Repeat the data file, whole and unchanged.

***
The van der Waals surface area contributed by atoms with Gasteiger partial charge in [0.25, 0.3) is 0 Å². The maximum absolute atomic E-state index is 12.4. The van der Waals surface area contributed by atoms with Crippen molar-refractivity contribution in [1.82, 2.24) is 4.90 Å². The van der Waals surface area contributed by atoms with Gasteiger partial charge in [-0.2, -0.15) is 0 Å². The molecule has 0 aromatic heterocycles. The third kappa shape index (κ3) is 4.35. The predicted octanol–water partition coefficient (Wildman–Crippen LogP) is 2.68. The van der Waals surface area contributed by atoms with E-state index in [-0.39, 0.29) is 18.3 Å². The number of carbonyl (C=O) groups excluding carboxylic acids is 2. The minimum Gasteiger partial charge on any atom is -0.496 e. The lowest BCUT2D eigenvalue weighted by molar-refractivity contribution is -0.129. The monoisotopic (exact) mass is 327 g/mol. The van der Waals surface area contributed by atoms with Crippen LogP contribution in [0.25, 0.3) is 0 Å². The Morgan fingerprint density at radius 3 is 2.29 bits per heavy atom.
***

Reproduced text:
The van der Waals surface area contributed by atoms with Gasteiger partial charge in [0.25, 0.3) is 0 Å². The maximum absolute atomic E-state index is 12.4. The van der Waals surface area contributed by atoms with Crippen molar-refractivity contribution in [1.82, 2.24) is 4.90 Å². The van der Waals surface area contributed by atoms with Gasteiger partial charge in [-0.2, -0.15) is 0 Å². The molecule has 0 aromatic heterocycles. The third kappa shape index (κ3) is 4.35. The predicted octanol–water partition coefficient (Wildman–Crippen LogP) is 2.68. The van der Waals surface area contributed by atoms with E-state index in [-0.39, 0.29) is 18.3 Å². The number of carbonyl (C=O) groups excluding carboxylic acids is 2. The minimum Gasteiger partial charge on any atom is -0.496 e. The lowest BCUT2D eigenvalue weighted by molar-refractivity contribution is -0.129. The monoisotopic (exact) mass is 327 g/mol. The van der Waals surface area contributed by atoms with Crippen LogP contribution in [0.25, 0.3) is 0 Å². The Morgan fingerprint density at radius 3 is 2.29 bits per heavy atom.